Transport amphorae are exclusively utilitarian vessels, usually without decoration, which were mass-produced throughout the Mediterranean basin and the Black Sea, having as their main purpose the transport of primarily liquid (wine, oil) but also solid products (salted fish, fish sauces, dried fruits, nuts, olives, etc.). They are often found in large quantities in settlement excavations, as their presence is linked to the import and consumption of specific agricultural or other products and, by extension, to the dietary conditions of the inhabitants. Their production is directly related to the existence of agricultural surplus and its disposal – marketing to other consumption centres. Moreover, the large quantities of amphorae recovered from ancient shipwrecks throughout the Mediterranean are indicative that their standardized shape facilitated their use as transport vessels, similar to today’s containers. When the amphorae reached their final destination, if they were immediately emptied of their original product, they could also be reused as storage vessels in shops or homes.
The beginning of the production of the so-called Greek type of transport amphorae (the two other general types are the Etruscan and the Phoenician-Carthaginian) dates back to at least the middle of the 8th century BC. However, the great increase in their production is observed in late archaic, classical and Hellenistic times, when the major wine-producing centres of the northern Aegean (Mendi, Thassos, Akanthos, Peparithos, Ikos, Samothrace) and then the south-eastern Aegean (Rhodes, Knidos, Kos) were more active, with their famous products flooding the markets of the entire Mediterranean and the Black Sea.
The university excavations carried out since 1994 at Karambournaki have brought to light part of a particularly important settlement with a strong commercial character. Most of the various building remains found date back to Archaic times. Some of the rooms of these buildings were used for storage, as indicated by the presence of pithoi and especially by the large number of transport amphorae (intact or fragmentary). Amphorae can also be found in the well-known semi-subterranean cellular and, more rarely, rectangular structures, which are interpreted as storage areas. These vases were mainly intended for the trade in oil and wine, although the transport of many other products cannot be ruled out. During the Archaic period (7th-6th century BC), amphorae came mainly from Northern Ionia (Chios, Klezomenes, Erythres), Central Ionia (Samos, the wider area of Miletus), Southern Ionia, Aeolia (Lesvos) and Southern Continental Greece, mainly from Attica, Corinth and, more rarely, Laconia. From the late 6th and early 5th century, the strong presence of the so-called amphorae of the North Aegean is characteristic, coming from the nearby workshops of the Kassandra peninsula (e.g. Mendi), perhaps Sithonia, but also from the area of the Struma Gulf (e.g. Akanthos), Thasian peria and eastern Macedonia and Thrace. There are few examples of amphorae dating to the second half of the 5th and the 4th century BC, which is probably related to the later interventions in the area of the settlement, mainly in the late 19th and early 20th century, which caused several destructions. Dipinti or graﬃti symbols and inscriptions related to their commercial use are quite often found on some amphorae.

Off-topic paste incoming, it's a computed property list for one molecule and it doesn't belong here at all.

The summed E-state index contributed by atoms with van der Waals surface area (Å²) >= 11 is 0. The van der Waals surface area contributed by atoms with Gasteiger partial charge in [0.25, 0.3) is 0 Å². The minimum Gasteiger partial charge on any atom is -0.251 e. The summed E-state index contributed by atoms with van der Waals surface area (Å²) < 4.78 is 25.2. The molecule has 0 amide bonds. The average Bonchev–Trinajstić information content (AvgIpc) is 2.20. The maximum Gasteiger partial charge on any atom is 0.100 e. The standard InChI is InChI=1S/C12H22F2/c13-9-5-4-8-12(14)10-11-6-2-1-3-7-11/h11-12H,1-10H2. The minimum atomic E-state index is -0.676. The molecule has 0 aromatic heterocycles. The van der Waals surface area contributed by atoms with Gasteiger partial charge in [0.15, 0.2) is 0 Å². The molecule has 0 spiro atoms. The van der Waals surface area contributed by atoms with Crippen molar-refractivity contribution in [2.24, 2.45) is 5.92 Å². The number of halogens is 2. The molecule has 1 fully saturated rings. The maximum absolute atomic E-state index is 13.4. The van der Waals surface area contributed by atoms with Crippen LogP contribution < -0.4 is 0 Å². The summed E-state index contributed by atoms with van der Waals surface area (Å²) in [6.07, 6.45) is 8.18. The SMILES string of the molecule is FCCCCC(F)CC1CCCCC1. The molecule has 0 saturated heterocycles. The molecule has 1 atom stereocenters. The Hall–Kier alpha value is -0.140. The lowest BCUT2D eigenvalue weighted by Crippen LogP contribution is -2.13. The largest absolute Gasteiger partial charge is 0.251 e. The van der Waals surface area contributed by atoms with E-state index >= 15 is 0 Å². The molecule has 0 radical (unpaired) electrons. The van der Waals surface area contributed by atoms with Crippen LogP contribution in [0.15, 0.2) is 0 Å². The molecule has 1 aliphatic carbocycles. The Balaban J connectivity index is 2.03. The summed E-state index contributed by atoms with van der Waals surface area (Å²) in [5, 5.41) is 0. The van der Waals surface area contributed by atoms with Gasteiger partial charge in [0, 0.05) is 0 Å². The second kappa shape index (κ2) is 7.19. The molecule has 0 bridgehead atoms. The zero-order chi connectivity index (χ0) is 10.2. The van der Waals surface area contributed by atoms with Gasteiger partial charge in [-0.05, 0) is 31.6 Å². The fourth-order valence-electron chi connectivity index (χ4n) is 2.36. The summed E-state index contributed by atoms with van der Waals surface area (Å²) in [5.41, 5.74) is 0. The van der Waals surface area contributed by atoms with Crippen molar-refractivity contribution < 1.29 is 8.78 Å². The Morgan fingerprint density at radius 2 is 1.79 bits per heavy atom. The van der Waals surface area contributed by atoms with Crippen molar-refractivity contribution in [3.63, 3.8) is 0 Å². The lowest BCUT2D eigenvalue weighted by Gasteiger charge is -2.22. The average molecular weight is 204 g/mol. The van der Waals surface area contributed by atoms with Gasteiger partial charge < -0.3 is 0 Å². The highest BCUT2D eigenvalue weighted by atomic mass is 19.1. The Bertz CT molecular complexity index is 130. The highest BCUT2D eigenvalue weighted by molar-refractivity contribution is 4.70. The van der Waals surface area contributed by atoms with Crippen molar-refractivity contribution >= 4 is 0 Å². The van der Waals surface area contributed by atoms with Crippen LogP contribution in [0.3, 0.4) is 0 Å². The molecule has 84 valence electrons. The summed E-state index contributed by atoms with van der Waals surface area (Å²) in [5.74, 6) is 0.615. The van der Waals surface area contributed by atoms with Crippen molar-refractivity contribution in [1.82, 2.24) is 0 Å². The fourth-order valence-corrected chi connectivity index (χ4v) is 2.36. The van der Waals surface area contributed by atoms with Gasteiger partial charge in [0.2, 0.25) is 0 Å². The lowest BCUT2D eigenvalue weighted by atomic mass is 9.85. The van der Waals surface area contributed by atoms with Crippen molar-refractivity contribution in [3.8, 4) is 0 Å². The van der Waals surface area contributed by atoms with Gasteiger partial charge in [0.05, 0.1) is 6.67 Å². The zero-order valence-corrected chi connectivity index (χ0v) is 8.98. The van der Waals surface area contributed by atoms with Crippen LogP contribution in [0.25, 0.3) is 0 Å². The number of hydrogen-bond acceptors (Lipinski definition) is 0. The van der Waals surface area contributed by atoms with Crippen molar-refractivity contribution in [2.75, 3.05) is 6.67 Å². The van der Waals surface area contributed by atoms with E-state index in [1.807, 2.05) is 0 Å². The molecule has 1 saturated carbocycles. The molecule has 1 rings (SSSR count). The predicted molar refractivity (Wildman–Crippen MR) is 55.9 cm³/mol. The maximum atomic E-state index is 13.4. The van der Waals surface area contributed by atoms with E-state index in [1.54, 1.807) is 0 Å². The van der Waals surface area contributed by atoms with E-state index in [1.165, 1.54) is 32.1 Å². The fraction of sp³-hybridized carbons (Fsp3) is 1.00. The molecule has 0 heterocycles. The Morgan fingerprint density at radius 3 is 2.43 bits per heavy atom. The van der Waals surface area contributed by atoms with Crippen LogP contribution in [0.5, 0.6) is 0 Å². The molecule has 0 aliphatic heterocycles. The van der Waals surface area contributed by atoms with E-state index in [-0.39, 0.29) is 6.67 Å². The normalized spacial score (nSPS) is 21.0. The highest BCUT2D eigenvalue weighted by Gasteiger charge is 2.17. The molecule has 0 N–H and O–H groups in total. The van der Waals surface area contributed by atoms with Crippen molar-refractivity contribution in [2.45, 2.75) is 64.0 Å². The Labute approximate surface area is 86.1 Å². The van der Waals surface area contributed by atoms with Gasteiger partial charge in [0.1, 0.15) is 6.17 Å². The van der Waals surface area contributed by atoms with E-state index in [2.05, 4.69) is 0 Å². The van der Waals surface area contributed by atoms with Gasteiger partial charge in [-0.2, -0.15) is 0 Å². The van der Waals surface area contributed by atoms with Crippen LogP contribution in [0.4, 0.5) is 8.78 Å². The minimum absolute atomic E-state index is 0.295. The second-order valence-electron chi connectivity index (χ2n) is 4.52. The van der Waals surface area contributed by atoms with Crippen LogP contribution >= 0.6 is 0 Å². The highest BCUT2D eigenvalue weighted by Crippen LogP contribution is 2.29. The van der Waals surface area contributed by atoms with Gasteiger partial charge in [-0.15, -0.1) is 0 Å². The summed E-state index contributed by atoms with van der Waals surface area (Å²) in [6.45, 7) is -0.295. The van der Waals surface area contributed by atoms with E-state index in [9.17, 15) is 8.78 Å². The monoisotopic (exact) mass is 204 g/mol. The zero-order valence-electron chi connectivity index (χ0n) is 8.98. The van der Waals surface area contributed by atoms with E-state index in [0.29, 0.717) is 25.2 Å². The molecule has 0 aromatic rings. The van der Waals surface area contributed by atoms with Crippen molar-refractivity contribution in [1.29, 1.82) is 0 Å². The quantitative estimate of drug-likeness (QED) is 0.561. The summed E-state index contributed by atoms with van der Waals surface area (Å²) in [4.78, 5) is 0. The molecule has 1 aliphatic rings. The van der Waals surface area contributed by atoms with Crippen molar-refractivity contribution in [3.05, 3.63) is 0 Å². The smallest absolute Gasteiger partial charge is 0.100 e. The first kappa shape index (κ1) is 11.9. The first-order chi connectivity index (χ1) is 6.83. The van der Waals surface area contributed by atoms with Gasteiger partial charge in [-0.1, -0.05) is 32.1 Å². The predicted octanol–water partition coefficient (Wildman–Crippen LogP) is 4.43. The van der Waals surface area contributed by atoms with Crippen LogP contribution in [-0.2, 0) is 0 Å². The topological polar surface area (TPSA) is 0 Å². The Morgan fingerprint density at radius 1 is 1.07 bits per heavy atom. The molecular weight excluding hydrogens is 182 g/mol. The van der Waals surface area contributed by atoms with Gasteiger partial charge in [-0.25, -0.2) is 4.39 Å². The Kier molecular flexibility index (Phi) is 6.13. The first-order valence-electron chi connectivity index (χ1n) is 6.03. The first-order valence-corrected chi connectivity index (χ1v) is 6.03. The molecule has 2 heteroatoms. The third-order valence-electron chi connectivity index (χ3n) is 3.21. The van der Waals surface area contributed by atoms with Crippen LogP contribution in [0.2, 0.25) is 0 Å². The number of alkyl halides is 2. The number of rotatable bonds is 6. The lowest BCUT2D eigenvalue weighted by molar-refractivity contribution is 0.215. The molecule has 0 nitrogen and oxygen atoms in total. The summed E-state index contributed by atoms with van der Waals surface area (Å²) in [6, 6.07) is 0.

Dr Kostas Philis
Ephorate of Antiquities of Achaia